A meatpacking plant at the center of the COVID-19 outbreak in Green Bay was temporarily closed by its owner Sunday, the latest such facility to be shuttered across the nation as federal authorities investigate safety at the operation.
At least 189 cases have been linked to JBS Packerland, Brown County officials said Friday. The plant is among five such operations nationwide ordered to close after workers tested positive for the coronavirus.
The closure comes as the number of Wisconsinites who have tested positive for COVID-19 grew by 224 Sunday — the fifth day in a row that new cases exceeded 200. The growth has been attributed largely to the meat plant outbreaks. At the same time, testing has been increasing, state data shows.
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On Sunday, JBS USA announced the closure of the beef plant on Lime Kiln Road in a news release:
“Given the continued spread of coronavirus in our community and among our workforce, we have decided to voluntarily close our Green Bay facility in an effort to help flatten the curve of infections in Brown County.”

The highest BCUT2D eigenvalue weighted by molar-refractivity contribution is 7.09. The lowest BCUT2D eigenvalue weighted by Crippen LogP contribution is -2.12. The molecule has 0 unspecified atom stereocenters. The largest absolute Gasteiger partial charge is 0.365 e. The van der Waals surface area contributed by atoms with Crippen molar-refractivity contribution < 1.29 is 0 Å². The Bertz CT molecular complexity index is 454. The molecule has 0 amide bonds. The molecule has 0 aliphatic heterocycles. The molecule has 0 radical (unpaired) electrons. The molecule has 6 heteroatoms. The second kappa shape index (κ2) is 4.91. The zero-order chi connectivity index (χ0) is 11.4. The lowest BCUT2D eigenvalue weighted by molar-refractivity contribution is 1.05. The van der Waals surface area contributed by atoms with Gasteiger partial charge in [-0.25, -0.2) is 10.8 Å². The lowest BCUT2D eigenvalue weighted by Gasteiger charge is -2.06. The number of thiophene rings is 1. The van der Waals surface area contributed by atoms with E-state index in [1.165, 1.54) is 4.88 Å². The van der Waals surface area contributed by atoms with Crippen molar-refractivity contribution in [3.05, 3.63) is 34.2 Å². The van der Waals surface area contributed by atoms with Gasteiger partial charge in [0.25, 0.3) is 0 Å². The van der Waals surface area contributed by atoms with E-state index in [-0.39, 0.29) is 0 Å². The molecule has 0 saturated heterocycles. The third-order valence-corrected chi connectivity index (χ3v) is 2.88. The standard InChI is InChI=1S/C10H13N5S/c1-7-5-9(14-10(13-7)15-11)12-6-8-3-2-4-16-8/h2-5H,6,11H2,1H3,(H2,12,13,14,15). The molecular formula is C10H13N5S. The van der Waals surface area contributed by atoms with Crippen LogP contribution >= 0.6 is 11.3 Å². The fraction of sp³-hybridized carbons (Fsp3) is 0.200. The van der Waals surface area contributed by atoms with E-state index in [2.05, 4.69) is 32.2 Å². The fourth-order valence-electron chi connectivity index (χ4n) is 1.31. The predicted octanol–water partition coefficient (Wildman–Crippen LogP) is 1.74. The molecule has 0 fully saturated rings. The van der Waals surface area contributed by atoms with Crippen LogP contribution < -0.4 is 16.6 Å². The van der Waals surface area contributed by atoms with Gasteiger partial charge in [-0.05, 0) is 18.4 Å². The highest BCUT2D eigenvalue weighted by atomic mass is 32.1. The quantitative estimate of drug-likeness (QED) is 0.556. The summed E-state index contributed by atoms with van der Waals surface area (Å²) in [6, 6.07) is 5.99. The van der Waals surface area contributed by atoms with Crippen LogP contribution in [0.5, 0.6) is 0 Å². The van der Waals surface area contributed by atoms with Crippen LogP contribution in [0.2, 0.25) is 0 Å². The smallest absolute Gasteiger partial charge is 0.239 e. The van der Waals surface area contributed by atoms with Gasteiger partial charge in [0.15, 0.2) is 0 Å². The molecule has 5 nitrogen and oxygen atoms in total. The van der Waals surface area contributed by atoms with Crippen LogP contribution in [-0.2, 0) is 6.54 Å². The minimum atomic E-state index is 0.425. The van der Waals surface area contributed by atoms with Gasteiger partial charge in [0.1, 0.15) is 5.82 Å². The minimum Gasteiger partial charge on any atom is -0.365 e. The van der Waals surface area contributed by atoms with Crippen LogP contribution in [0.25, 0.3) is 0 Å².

Even as the plant is closed, the fate of now-closed businesses in Wisconsin could be determined in coming days as Gov. Tony Evers’ safer-at-home order goes before the state Supreme Court at the request of state Republican lawmakers who want it overturned.
Evers extended his original order — set to expire last Friday — until May 26. The GOP leaders are seeking to take away the Evers administration’s power to make unilateral decisions during public health emergencies and instead require lawmakers’ approval. The Republican leaders have not said what their plan would be if the high court sides with them.
States such as Georgia and Oklahoma were among the first to begin opening, with Tennessee, Missouri, Texas and Florida expected to follow, at least in some aspects, in coming days.
States like Ohio, which moved to close faster than others, will reveal details of possible openings this week. New York and California have given no date of when restrictions may lift, though thousands of people poured onto southern California beaches amid a heatwave this weekend, despite stay-home orders.
In Wisconsin, Sunday’s relatively warm weather brought out people looking to get exercise, work on home repair projects, or just enjoy temperatures above 60 degrees with cooler air and rain looming this week.